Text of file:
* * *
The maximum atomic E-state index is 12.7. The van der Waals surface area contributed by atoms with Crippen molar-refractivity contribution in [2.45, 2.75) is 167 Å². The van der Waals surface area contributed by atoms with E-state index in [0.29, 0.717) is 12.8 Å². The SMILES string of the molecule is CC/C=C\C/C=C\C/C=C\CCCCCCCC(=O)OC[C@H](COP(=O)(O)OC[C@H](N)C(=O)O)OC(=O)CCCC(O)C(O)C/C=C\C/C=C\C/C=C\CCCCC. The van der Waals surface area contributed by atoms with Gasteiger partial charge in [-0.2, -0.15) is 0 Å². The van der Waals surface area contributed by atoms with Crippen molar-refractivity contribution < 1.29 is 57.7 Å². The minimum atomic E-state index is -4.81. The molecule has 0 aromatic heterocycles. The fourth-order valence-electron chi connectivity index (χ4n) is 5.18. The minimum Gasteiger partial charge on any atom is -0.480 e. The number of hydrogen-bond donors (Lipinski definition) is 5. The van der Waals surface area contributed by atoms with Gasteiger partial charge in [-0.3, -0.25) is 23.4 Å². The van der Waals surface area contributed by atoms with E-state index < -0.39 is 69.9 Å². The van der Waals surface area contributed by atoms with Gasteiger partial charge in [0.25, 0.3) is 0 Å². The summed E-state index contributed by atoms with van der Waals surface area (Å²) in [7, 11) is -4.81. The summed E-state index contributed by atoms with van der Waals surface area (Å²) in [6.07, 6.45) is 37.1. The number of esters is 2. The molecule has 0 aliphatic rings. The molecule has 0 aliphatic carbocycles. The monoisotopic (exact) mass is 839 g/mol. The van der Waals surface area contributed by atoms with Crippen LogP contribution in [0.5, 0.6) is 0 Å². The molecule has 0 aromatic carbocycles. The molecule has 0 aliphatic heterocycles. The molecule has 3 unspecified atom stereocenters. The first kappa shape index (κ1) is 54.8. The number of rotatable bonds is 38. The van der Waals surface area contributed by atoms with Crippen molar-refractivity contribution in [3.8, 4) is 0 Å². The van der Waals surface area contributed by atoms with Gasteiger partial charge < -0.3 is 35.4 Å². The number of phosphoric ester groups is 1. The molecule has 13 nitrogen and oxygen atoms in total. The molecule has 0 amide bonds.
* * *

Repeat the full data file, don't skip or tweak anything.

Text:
The maximum atomic E-state index is 12.7. The van der Waals surface area contributed by atoms with Crippen molar-refractivity contribution in [2.45, 2.75) is 167 Å². The van der Waals surface area contributed by atoms with E-state index in [0.29, 0.717) is 12.8 Å². The SMILES string of the molecule is CC/C=C\C/C=C\C/C=C\CCCCCCCC(=O)OC[C@H](COP(=O)(O)OC[C@H](N)C(=O)O)OC(=O)CCCC(O)C(O)C/C=C\C/C=C\C/C=C\CCCCC. The van der Waals surface area contributed by atoms with Gasteiger partial charge in [-0.2, -0.15) is 0 Å². The van der Waals surface area contributed by atoms with Crippen molar-refractivity contribution < 1.29 is 57.7 Å². The minimum atomic E-state index is -4.81. The molecule has 0 aromatic heterocycles. The fourth-order valence-electron chi connectivity index (χ4n) is 5.18. The minimum Gasteiger partial charge on any atom is -0.480 e. The number of hydrogen-bond donors (Lipinski definition) is 5. The van der Waals surface area contributed by atoms with Gasteiger partial charge in [-0.3, -0.25) is 23.4 Å². The van der Waals surface area contributed by atoms with E-state index < -0.39 is 69.9 Å². The van der Waals surface area contributed by atoms with Gasteiger partial charge in [0.25, 0.3) is 0 Å². The summed E-state index contributed by atoms with van der Waals surface area (Å²) in [7, 11) is -4.81. The summed E-state index contributed by atoms with van der Waals surface area (Å²) in [6.07, 6.45) is 37.1. The number of esters is 2. The molecule has 0 aliphatic rings. The molecule has 0 aliphatic carbocycles. The monoisotopic (exact) mass is 839 g/mol. The van der Waals surface area contributed by atoms with Crippen LogP contribution in [0.5, 0.6) is 0 Å². The molecule has 0 aromatic carbocycles. The molecule has 0 aliphatic heterocycles. The molecule has 3 unspecified atom stereocenters. The first kappa shape index (κ1) is 54.8. The number of rotatable bonds is 38. The van der Waals surface area contributed by atoms with Crippen molar-refractivity contribution in [3.8, 4) is 0 Å². The van der Waals surface area contributed by atoms with Gasteiger partial charge < -0.3 is 35.4 Å². The number of phosphoric ester groups is 1. The molecule has 13 nitrogen and oxygen atoms in total. The molecule has 0 amide bonds.